Quinton Coples
The former UNC defensive lineman and NFL Draft hopeful began his senior season near the top of draft boards, but has seen his stock drop ever since. Coples may still end up in the top 10, but he faces questions about his character and work ethic.

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The Daily Tar Heel
BOARD OF DIRECTORS The DTH is seeking students to serve on the paper’s board of directors for the 2012-13 school year. The studentmajority board serves as the publisher of the newspaper and is responsible for operational oversight other than the news content functions. It’s a great way to be involved with the DTH without having to miss class! Read more about the activity and apply by visiting the About area of dailytarheel.com, or by request via e-mail to kschwartz@unc.edu, or by stopping at the DTH office, 151 E. Rosemary St. The deadline for application submission is April 15.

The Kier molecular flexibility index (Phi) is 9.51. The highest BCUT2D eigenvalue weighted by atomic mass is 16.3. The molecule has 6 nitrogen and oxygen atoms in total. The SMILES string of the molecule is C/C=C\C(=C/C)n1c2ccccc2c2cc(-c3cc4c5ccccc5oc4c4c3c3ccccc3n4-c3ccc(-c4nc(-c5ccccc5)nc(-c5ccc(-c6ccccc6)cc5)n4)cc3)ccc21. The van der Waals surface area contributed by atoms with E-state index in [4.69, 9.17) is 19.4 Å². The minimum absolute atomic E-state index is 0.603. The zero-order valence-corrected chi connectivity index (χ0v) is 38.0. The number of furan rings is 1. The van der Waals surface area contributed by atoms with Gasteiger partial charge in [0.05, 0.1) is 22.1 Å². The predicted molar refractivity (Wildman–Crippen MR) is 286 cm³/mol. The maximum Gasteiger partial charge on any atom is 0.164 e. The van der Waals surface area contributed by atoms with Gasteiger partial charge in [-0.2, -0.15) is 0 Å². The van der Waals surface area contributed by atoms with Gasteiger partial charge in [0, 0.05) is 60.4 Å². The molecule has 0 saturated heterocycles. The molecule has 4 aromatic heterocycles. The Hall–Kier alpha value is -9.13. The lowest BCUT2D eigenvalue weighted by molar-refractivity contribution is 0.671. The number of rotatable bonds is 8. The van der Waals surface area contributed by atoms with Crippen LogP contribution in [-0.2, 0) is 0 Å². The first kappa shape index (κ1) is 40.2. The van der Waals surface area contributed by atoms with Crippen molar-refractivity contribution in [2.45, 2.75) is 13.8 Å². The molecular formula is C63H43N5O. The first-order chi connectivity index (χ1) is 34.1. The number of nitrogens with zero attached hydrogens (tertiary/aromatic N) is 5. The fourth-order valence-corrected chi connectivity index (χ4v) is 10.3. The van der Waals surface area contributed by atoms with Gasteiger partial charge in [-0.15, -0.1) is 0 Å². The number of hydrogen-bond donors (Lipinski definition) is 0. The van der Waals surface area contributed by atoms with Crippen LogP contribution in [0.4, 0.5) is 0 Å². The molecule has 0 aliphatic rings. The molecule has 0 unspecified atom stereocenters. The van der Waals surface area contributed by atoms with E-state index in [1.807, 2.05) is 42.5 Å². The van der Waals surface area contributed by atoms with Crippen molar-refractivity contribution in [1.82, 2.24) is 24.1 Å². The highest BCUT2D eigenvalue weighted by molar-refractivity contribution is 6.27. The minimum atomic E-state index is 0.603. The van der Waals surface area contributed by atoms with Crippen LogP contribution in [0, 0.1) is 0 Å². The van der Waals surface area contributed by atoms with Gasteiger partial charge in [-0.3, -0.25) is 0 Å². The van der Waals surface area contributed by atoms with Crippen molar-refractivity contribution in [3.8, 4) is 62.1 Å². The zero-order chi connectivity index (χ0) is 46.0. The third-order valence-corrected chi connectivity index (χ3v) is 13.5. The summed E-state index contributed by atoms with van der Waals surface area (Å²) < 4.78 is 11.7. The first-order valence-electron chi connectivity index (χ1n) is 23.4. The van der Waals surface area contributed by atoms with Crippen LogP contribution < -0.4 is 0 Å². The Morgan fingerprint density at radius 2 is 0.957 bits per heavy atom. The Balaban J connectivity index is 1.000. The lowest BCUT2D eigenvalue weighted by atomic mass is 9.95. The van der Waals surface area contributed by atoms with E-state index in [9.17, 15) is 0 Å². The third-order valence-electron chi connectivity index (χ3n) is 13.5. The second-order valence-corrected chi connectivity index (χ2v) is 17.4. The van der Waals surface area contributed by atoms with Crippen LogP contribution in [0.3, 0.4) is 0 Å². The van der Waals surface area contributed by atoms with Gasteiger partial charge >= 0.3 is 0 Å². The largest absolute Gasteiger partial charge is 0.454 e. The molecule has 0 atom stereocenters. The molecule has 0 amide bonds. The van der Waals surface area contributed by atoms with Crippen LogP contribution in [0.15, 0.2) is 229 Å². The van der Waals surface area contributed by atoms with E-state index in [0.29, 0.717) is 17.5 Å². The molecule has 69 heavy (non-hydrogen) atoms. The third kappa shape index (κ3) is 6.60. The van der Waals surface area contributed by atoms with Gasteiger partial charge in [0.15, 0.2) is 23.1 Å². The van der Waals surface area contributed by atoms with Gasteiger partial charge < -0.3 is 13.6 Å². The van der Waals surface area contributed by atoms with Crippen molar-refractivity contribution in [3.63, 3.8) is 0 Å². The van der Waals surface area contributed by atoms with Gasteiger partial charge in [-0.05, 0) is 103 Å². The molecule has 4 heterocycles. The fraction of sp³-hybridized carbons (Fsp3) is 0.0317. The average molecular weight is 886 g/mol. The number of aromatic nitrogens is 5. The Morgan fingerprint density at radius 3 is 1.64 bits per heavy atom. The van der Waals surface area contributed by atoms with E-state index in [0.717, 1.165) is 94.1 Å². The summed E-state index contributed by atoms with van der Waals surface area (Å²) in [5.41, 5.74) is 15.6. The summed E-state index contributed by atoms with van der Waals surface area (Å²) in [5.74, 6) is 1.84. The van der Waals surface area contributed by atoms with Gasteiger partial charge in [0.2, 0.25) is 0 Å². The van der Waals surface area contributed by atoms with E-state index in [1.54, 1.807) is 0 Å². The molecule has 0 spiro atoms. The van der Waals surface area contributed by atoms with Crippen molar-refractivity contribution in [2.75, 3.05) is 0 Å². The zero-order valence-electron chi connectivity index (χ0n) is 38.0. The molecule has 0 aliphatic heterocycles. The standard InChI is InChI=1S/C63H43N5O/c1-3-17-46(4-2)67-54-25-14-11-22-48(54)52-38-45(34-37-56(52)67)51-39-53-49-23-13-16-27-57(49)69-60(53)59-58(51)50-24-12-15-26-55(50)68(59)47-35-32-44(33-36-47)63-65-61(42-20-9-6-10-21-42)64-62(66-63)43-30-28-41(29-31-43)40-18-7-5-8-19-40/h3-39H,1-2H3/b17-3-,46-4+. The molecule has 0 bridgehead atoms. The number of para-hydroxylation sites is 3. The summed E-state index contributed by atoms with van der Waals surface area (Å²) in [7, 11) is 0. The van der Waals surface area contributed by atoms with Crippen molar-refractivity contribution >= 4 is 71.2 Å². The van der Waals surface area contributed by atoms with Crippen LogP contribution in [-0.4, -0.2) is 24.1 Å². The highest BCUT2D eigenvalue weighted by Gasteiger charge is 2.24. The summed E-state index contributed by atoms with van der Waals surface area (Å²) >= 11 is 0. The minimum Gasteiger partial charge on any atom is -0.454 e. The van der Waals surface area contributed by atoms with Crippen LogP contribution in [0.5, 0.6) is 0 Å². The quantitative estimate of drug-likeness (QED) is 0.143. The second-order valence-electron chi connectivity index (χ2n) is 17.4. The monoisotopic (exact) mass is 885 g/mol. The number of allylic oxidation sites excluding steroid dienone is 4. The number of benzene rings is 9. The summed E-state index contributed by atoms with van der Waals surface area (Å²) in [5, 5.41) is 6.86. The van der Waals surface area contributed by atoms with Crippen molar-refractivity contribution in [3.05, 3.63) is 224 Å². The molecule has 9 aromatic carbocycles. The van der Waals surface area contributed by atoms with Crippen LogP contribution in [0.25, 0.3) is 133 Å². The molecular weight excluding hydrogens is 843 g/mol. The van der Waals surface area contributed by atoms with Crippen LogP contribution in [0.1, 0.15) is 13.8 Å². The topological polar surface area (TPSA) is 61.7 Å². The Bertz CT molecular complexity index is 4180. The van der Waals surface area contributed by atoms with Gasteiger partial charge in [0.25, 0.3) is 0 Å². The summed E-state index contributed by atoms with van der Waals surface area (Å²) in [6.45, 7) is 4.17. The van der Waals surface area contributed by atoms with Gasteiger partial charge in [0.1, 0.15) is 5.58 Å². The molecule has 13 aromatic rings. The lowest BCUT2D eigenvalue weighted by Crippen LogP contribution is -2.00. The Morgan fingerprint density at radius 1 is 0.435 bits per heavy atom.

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Friday, March 30, 2012
thought he’d return to avoid leaving on a less-than-high note. But in the end, a chance at the professional ranks was just too appealing — for Barnes, and his teammates. “It’s tough to leave because I love my teammates, coaches and UNC. I wish we’d been able to bring our fans a national championship, but it wasn’t meant to be,” Henson said in a press release. “I am proud of what we accomplished, especially the last two years.” Now, those that are left behind will try and pursue the same goal the 2011-12 squad strived for but failed to reach. Only this time, it might be a little bit harder.

From Page One